At least 1 million residents of St. Petersburg have had COVID-19 since the onset of the pandemic. Most patients who had contracted the virus retained antibodies.
St. Petersburg — December 11, 2020
Researchers from the European University at St. Petersburg, Scandinavia clinic, Genetico laboratory, and Smorodintsev Research Institute of Influenza have obtained the preliminary results from the third wave of a representative SARS-CoV-2 antibody seroprevalence survey. The study is conducted with support from JSC Polymetal.
The third wave of the survey started on October 10, 2020. A two-month long monitoring of a representative sample of St. Petersburg residents uncovered some 24 % individuals with positive antibody tests. A pronounced increase in population share of positive results occurred in November. This figure approached 30 % in the last two weeks of the study (accounting for study participation bias and test quality). As a result, by the end of autumn of 2020 over 1 million residents of St. Petersburg have had COVID-19. The data are obtained using Vector-Best SARS-CoV-2-IgG-ELISA-Best.
The researchers also re-tested the participants of the first wave of the study conducted in spring and summer. Out of 95 participants with antibodies in the summer and spring waves, 92 retained antibodies according to one of the two tests used (Vector-Best SARS-CoV-2-IgG-ELISA-Best or Abbott Architect IgG). Time elapsed between tests was 4-6 months.
Anton Barchuk, study co-author: “Alas, it would be premature to conclude that a positive test result is indicative of long-term protection. However, we were surprised to discover that almost every participant of the first stage retains antibodies. Taking into consideration the low reported number of reinfections, this is good news.”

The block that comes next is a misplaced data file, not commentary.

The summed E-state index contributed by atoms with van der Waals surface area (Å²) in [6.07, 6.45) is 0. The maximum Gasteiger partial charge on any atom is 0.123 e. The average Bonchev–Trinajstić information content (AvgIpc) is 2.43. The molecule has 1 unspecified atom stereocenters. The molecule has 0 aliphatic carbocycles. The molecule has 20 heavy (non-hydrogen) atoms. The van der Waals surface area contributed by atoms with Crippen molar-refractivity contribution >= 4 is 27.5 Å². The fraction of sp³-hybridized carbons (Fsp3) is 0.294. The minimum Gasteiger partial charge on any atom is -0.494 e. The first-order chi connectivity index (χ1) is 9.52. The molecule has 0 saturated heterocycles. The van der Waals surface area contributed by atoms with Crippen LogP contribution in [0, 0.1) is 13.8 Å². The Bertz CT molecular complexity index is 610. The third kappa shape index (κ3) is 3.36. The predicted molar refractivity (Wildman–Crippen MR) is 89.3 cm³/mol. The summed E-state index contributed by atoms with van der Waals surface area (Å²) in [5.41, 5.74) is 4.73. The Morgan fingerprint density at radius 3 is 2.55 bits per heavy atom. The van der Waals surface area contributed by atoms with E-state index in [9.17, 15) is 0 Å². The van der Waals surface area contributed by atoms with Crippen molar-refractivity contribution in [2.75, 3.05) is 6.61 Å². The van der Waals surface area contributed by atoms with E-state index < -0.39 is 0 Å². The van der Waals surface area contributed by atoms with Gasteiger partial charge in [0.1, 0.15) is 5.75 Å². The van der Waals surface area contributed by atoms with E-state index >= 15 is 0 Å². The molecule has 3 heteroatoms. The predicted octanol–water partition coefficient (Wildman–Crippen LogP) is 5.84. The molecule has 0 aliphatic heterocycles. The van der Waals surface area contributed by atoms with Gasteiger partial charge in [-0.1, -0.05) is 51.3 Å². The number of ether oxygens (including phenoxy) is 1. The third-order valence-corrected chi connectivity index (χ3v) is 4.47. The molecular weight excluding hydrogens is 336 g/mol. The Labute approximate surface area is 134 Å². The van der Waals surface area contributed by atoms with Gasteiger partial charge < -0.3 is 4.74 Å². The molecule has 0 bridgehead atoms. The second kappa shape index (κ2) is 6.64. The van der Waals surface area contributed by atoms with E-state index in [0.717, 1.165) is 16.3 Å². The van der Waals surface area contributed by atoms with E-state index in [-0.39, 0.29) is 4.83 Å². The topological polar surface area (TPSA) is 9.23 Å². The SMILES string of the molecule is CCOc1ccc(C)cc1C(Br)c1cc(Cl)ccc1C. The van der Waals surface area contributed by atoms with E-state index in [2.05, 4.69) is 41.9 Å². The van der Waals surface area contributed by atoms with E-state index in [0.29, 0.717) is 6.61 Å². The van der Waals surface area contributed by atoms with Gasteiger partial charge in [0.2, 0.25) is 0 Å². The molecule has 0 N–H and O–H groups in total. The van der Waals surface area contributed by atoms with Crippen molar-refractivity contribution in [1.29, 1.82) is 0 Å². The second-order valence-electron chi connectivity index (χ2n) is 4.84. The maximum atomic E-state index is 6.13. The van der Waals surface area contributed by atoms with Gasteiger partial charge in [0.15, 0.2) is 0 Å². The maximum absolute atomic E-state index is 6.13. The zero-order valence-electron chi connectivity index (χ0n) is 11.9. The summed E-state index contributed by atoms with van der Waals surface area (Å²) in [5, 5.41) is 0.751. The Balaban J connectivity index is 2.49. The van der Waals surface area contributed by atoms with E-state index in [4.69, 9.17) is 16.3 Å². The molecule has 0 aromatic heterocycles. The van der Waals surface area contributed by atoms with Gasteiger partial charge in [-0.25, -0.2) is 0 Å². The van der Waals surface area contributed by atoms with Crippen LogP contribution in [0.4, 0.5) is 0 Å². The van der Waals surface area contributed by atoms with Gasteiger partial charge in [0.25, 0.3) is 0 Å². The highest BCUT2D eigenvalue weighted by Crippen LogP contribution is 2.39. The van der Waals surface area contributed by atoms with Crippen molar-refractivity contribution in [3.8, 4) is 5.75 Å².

Daniil Shirokov, study co-author: “In the near future we will estimate seroprevalence using all available tests: not only Vector-Best but Genetico Coronapass Total Ig and Abbott Architect IgG as well as tests for neutralizing antibodies.”
The results from the first and second wave of the study are available as a preprint, a non peer-reviewed scientific publication. Apart from the already reported information on seroprevalence in St. Petersburg, the paper describes the study design, methods, and seroprevalence by city district or other subgroups. Comparing the self-reported characteristics of study participants, people who smoke had lower antibody prevalence than non-smokers. This result was confirmed in this study wave.
Dmitriy Skougarevskiy, study co-author: “Our study is not the only one to observe lower seroprevalence among smokers. A population-based study in England had comparable findings. For sure, we cannot conclude that smoking is a preventive measure. First, our study design does not allow us to uncover causal relationships. Second, smokers might have more COVID-19-related complications. Finally, smoking is the primary reason for many chronic diseases from cardiovascular diseases to many types of cancer. However, this finding might help us understand the transmission mechanism of SARS-CoV-2.”
Study authors will be glad to address any questions relating to the study or offer detailed comments.
Alla Samoletova, tel.: +7 906 258 78 77, e-mail: email@example.com.